Assets are the things any organization has claim over- like property, machinery, or cash. Net assets mean anything that is leftover in an organization once all its liabilities (or obligations or debt) have been paid off.
So in a not-for-profit organization, there are net assets including unrestricted assets and restricted assets. For a non-profit organization, there are three classifications of assets for the purpose of financial reporting.
It’s important to understand the difference between restricted and unrestricted net assets so you can have a better grasp of an organization’s finances.
- Unrestricted assets are those donations given to the organization that have no restrictions imposed by the donor
- Temporarily Restricted assets are those items donated to the organization that was received with some kind of restriction placed on them by the donor, that will be fulfilled in the near future (usually within one year). The donor’s restriction may differ depending on the purpose or program or for use in a specified time period.
- Permanently Restricted items are those received with restrictions placed by the donor that require to be maintained permanently, but are usually permitted by the donor that the organization can use or spend part or all of the income derived by such assets.
Definition of Restricted assets:
Restricted assets can be defined as any gift or donation received by a not-for-profit organization that comes with a legal restriction from the donor on what activities the said donation can be spent on.
Most donations received by such organizations are usually restricted and hence, restricted assets are the most common in not-for-profit organizations.
A restricted asset can be cash or any other item with a monetary value. Restricted assets, because of specific accounting methods, are separated from other assets to clearly outline or highlight their uses.
Private sector companies, not for profit entities and public sector organizations or government bodies all carry out transactions with different types of restricted assets.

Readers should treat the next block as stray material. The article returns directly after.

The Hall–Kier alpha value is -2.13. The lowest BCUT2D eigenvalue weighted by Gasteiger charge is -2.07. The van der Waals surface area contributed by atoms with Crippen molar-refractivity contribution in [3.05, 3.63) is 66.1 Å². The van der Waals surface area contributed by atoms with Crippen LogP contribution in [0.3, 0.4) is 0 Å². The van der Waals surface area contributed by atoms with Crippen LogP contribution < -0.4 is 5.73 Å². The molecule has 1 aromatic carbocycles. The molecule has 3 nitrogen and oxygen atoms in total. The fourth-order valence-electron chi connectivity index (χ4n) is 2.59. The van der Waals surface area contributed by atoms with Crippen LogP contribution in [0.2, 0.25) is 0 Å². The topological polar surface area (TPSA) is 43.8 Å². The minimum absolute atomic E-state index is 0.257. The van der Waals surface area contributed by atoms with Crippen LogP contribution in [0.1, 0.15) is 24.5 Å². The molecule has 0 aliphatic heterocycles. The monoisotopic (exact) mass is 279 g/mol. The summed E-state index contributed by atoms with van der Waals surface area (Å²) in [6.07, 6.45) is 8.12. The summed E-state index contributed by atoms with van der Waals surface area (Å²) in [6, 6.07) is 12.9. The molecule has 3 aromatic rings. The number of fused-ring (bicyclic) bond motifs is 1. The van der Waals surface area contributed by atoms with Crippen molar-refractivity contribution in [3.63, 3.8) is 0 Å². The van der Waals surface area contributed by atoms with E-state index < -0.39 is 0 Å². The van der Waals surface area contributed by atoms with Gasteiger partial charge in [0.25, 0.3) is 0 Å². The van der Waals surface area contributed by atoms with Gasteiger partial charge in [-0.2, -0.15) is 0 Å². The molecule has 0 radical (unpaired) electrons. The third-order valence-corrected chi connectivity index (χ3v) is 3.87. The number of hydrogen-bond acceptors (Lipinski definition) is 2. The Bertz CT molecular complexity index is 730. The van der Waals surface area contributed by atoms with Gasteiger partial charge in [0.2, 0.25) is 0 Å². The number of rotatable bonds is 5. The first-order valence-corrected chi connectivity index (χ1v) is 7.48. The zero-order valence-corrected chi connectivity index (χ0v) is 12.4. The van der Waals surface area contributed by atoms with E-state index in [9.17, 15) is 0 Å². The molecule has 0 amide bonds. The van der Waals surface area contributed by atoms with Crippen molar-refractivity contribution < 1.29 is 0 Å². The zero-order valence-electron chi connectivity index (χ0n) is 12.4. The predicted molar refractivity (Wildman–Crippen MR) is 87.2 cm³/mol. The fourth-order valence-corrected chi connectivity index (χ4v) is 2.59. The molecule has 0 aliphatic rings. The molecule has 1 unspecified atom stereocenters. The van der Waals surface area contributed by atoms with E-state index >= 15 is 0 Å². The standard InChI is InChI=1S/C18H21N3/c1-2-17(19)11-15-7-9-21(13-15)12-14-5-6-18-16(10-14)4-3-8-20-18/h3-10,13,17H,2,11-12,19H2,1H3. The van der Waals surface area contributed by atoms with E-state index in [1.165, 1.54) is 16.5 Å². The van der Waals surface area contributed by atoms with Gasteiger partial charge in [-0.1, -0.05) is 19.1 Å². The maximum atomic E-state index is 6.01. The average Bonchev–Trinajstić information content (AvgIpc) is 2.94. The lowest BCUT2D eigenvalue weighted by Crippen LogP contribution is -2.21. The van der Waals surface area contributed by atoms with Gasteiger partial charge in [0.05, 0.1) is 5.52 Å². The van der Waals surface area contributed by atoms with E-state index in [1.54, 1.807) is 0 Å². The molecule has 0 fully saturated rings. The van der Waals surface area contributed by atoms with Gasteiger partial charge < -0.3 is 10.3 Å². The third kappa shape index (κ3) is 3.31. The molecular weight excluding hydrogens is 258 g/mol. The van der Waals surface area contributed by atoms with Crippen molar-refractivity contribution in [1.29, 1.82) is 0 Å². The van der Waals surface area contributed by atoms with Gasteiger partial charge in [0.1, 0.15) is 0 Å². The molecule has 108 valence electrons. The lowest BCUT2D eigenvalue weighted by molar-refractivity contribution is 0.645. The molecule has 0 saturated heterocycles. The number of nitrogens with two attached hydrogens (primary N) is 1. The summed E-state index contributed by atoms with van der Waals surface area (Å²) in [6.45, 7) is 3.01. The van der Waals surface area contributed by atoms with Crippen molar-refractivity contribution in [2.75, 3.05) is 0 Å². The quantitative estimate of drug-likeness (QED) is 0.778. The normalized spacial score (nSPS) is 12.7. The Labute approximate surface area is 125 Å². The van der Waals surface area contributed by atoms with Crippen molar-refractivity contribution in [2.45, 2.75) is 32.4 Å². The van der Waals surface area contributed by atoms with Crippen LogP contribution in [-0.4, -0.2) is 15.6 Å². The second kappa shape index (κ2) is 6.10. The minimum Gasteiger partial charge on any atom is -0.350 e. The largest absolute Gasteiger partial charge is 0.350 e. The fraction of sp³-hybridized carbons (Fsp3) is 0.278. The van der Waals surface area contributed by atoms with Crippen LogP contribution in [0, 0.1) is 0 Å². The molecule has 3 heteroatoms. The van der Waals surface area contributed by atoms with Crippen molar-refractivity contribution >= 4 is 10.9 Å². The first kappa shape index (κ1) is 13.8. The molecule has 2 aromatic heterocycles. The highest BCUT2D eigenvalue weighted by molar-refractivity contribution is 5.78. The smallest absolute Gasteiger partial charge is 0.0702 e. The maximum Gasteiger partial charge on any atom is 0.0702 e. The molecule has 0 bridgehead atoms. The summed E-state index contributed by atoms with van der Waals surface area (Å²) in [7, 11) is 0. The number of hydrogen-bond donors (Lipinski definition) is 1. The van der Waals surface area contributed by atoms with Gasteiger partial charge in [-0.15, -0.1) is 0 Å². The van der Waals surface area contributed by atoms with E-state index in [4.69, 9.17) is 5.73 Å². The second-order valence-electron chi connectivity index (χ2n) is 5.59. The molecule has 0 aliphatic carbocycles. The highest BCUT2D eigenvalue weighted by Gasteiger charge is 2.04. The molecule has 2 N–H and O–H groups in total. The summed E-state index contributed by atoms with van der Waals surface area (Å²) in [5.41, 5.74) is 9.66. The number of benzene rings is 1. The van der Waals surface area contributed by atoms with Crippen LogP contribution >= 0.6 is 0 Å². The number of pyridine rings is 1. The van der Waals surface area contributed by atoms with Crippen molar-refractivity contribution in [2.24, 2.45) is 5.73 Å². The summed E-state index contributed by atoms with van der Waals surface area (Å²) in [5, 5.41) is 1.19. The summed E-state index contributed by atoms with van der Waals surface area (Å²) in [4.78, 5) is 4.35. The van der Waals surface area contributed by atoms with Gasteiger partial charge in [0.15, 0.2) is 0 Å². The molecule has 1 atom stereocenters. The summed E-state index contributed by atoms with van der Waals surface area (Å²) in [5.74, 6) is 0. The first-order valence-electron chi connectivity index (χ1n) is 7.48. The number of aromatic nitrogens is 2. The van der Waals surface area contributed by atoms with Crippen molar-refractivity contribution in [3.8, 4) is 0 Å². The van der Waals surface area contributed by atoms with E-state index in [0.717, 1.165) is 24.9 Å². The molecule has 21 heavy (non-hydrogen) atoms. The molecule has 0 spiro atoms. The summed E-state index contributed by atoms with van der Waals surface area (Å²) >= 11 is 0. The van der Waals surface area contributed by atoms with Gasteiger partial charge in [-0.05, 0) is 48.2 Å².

Whenever donations or contributions are received by a, not for profit entity, they should quickly identify if any restrictions have been imposed by the donor that would make the asset permanently or temporarily restricted. In the absence of any restrictions, the asset is automatically unrestricted.
Understanding Temporarily Restricted Net Assets:
A donor-imposed restriction limits how the entity makes use of the contribution and how they intended the contribution to be used for a specific purpose or in a specific time period rather than the freedom of making these decisions themselves, however, it is best suited for the organization.
For example, a donor may require that the contribution has to be used within a certain fiscal year, or it has to be used for purchasing new teaching equipment for the teachers working in a children’s summer camp. Or an organization has decided to raise funds for an old building’s renovation.
If someone decides to donate for this, they can impose the restriction that the funds have to be used for the building only. Another example of temporarily restricted net assets is long-term pledges.
The long-term section of pledges is already temporarily restricted because of their nature, as future payments support the future organizational activities planned.
This implies a time restriction. It is extremely important that an organization recognizes the nature of the donation to understand any restrictions imposed.
And once the restriction is complied with, whether it has been fulfilled or the time period has ended, then the restricted asset is released into unrestricted net assets. This allows temporarily restricted net assets to decrease and unrestricted net assets to increase.
A common misunderstanding that occurs is that the funds designated by the board are temporarily restricted assets. Once in a while, the board of directors of an organization may set aside some funds for a specific purpose or program, building project or any other kind of investment, etc.
However, this is not the same as restrictions being placed by a donor on their contribution, whereas the board can only label the unrestricted funds.
So whenever a donor makes a contribution marked for a specific use, the donation is to be used on a particular project or to pay for a certain need the non-profit organization has to fulfill.
For example, a school construction project in a rural area, the purchase of a vehicle or furniture, or for a specific program that is operating within the entity.
In all these cases, the contribution made by the donor is recorded as temporarily restricted net assets on the statement of financial position.
So we understand that the reason these donations are temporarily restricted is that they have a purpose to fulfill within a given period of time.